Note: This is the first part in a series on senior care in Marin County.
She hasn’t been out to lunch in 30 years, but in 2009, Theresa Byrne finally paid off her West Marin home.
The 4-foot, 9-inch 62-year-old lives on a fixed income of $1,081 a month in a county where the median income is nearly seven times that.
On a recent afternoon, as a rainstorm engulfed the coastal village of Dillon Beach, Byrne’s peach-colored cottage was bright with oil paintings and filtered light. It’s hard to believe this “jewel box,” as she calls it, was a single-walled, cement-floored fishing shack when she bought it 22 years ago. Over the years, she’s saved enough money for remodeling to accommodate her osteoporosis: ramps, a step-down bathtub, low counters.
Her secret, she says, is meticulous accounting. She flips through a drawer full of files, opens a color-coded notebook and runs a finger down its neatly stacked figures. It’s all there: over-the-counter medications, vitamins, water bills, groceries, even the occasional cup of coffee.
“The IRS has called before and said, ‘We can’t believe you live on that in Marin County,’ and I go, ‘Come on out here, I’m dying to show you,'” she says, snapping the book shut.
Yet even as she stretches her social security to meet her needs, Byrne faces a challenge that no amount of asceticism can fix. Since she left an abusive marriage and settled on the coast, she’s suffered grand mal seizures and been unable to drive. With no fixed-route buses and a 30-minute commute to the nearest hospital, she becomes increasingly isolated as each year ticks by.
Byrne may seem like an anomaly in a county famed for its million-dollar houseboats and fine dining, but she’s not. Though Marin’s median household income was $89,268 in 2010, this number varies widely by census tract within the county. A 2012 Human Development Report found that West Marin, along with Novato and parts of San Rafael, has a median income of $21,000 to $36,000, roughly one-fourth the county standard. It also skews older than Marin as a whole: though 21 percent of the county is over 62, that demographic makes up 25 percent of Tomales, 33 percent of Point Reyes and 38 percent of Byrne’s small town.
In other words, Byrne’s not the only one who can’t get around.
One route travels from Marin’s densely populated 101 corridor to Point Reyes, but nothing extends to the ranches and fishing towns above it. Only one shuttle brings residents into Petaluma, the closest city, on Wednesday mornings to buy groceries.
Terri Sylvain is a care manager for West Marin Senior Services, working with elders from the region’s northernmost villages. “A lot of them no longer have driver’s licenses, and even if they do, they can’t drive at night on those winding, poorly lit streets,” she says. “A cab ride from Dillon Beach to Petaluma is $80 to $85.”
Routine checkups and tests may be skipped because of this inconvenience, and, tragically, the same may go for emergencies. This threat has formed strong ties between neighbors, says Doris Pareas, a 65-year-old Dillon Beach resident and public-transportation advocate.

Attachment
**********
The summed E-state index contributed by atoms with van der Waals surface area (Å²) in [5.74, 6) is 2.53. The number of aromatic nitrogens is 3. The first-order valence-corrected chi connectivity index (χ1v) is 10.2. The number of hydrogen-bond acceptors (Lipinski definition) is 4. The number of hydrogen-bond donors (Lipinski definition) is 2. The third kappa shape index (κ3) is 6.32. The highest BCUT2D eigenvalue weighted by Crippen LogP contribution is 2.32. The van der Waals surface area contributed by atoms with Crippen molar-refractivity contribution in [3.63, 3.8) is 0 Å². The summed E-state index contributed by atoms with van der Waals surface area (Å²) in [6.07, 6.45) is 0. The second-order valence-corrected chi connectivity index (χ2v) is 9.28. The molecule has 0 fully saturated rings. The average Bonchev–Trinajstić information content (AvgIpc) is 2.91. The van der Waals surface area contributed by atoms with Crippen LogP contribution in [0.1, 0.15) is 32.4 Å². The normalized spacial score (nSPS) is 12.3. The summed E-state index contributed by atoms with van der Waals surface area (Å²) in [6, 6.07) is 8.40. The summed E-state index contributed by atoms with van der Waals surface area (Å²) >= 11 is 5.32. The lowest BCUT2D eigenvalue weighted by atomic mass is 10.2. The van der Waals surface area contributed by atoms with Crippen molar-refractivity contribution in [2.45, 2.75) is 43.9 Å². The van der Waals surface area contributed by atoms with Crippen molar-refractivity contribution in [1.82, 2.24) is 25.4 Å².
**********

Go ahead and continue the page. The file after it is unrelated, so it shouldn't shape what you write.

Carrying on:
“We try to check up on each other,” she says. “People will call each other and check in. We’ll watch to see if someone hasn’t picked up their mail or if their light hasn’t been turned on.”
The lack of transit isn’t a simple case of government negligence. Paul Branson, a community mobility manager with Marin County District Transit, says the organization is trying to accommodate the county’s aging population with shuttles, volunteer-driver programs and funding from Measure B taxes, mostly in the cities and towns along 101. But building infrastructure in rural West Marin, where the population density is lower than the rest of the county, is a challenge, he says, adding, “The money has to go where the people are and where they want to travel.”
West Marin supervisor Steve Kinsey acknowledges that residents in the north, particularly, need transit. However, he agrees that with limited funds and low density, the area may be a candidate for shuttle and volunteer driver service, but is unlikely to see fixed-route transit. “That’s one of the responsibilities and consequences of living in a rural area,” he says.
Branson and Kinsey also indicated that for many West Marin residents, the nearest services are across county lines in Petaluma. Sharing responsibilities with a separate jurisdiction would add another wrinkle of complexity, they said.
Villagers are often told the answer to their problems is moving into a denser area or a less expensive county, Byrne says. But residents and community advocates alike stress that the very factors they would move to get away from—expensive utilities, high property taxes, isolation—keep them in their rural homes.
Sylvain says many of her clients retired to the peaceful coast 40 years ago, when the rural property values and utilities were affordable on a retirement income. Their homes accrued value—and then began losing it around 2008.
Meanwhile, social security stagnated with no cost-of-living adjustment in 2010, while medical co-pays and utilities rose; Byrne has a small tub in her sink where she saves water for re-use.
“Our bills have tripled, and our houses aren’t worth a third of what they were,” she says. “That’s why we can’t leave.”
And even with her extreme frugality, Byrne says she wouldn’t want to leave her small home surrounded by an aging community.
“Why should we not live where we want to live?” she asks. “I’ve lived here 22 years on only social security and disability, and through great personal neglect I’ve paid every bill myself, I’ve paid all my taxes myself and I rely on nobody but myself. I would be fine if there were just public transportation.”
This article was produced as a project for the California Endowment Health Journalism Fellowships, a program of USC’s Annenberg School for Communication and Journalism.